Saturday, February 18, 2012

Oh, the View is Tremendous.

Friend O' The Blog Jim O'Kane has pointed out that we're in the midst of a long string of anniversaries that will give people too young to remember the Space Age a chance to vicariously relive it at the same pace 50 years later.

We've already marked the 50th anniversaries of Sputnik (October 1957), Yuri Gagarin's first human flight in space (April 1961), and Alan Shepard's first American flight in space (May 1961). Monday marks five decades since John Glenn became the first American to orbit the Earth, and many newspapers have printed nice articles about Glenn and fellow Mercury astronaut Scott Carpenter returning to their launch pad to be honored and reminisce.

I was born in 1960, so was too young to remember these specific milestones. But soon, maybe around anniversaries of the Gemini era (1965-66), we'll get to events I have memory sparks of reading about in magazines, seeing on television, writing school reports about, and even drawing pictures of. If you pay attention, you'll get a feel for how incredibly fast the frontier was being pushed, how enormous the risks must have been. Fifty years ago, the U.S. shot Glenn around the planet; seven years later, it landed Armstrong and Aldrin on the Moon. July 20, 2019 should be fun!

Fifty years. Half a century! The further these accomplishments recede into the past, the more astonishing they seem. Capsules held together with duct tape and baling wire (or, per Spock, stone knives and bearskins) were guided by computers less powerful than a 21st Century child's toy. Sooner than we can imagine, all the men and women who made it happen will be gone. Glenn (age 90) and Carpenter (age 86) are the only survivors of the original Mercury Seven. Three of the twelve men who walked on the Moon have died (Irwin, Shepard and Conrad). They're all old men now--albeit old men who could still kick your butt. Don't cross Buzz Aldrin if you don't want your nose punched.

For someone just a few years younger than me, it's history. For anyone my age or older, it's memories. I truly feel that one of the great privileges of my life was being here to witness it.


Mike said...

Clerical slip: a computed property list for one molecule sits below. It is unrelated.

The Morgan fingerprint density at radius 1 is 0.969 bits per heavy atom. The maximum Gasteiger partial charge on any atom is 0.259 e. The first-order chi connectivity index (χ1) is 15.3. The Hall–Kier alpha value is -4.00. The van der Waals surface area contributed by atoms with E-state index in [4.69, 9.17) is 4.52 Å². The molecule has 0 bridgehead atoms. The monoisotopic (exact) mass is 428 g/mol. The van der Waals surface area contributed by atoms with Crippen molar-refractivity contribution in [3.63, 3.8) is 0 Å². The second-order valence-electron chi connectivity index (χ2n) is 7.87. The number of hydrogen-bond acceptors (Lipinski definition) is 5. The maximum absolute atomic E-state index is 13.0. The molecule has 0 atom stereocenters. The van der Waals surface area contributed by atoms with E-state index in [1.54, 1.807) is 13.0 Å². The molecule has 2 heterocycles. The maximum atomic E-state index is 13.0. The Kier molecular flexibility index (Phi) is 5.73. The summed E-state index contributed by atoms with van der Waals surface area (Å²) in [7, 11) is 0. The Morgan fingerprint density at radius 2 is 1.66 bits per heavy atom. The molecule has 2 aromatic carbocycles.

I was in seventh grade, but not on that day. I felt, ahem, sick. My stomach hurt and/or I had a headache. Possibly a touch of la grippe or ague or something. Whatever we had in those days.

In any case, I was in front of the TV for Glenn's flight. (I got better.)

Brian Fies said...

Sounds like a case of the vapors. I'm glad it passed.

Sherwood Harrington said...

I was in front of the tv, too -- as were my mom and dad, and none of us made any excuses to school or employer. I think the whole town was pretty much shut down that day.

If I'm still capable of putting together complete sentences in 2019, my reminiscence of the Apollo 11 landing will include a Nobel laureate, a brownout on a mountaintop, a home-made color tv, factor-of-three violation of a speed limit on a twisty mountain road, my first and only published paper in The Astrophysical Journal, and parakeet shit.

You'll just have to wait.

Brian Fies said...

You need to write up that story for your blog NOW, then set the date to automatically post it in seven years. You know . . . just in case.

Jim O'Kane said...

Thanks for the hat tip, Brian! Friendship 7 will always be an incredibly confluence of space achievement and public relations. I've always felt bad for Glenn and that concocted "hit-his-head-on-the-bathroom-sink" story that supposedly ground him for the rest of his career at NASA. I can understand JFK's desire not to have any hero astronaut funerals on his watch, but it seemed like quite a sacrifice to curtail his space career in that manner.

The May 24th anniversary of Scott Carpenter's Aurora 7 is coming up soon. He's Captain Girlfriend's favorite astronaut - I think because of his undiagnosed ADD activities on the mission ("Retrofire in 5-4-3- ooh shiny!"). Carpenter definitely listened to the beat of a different drummer. Would have been interesting to hear his take on the surface during a lunar mission.

In a way, I'm glad there's an interlude between the age of Shuttles and the next generation of American spacecraft. I think we have to miss something for a while so that we can appreciate it when it returns.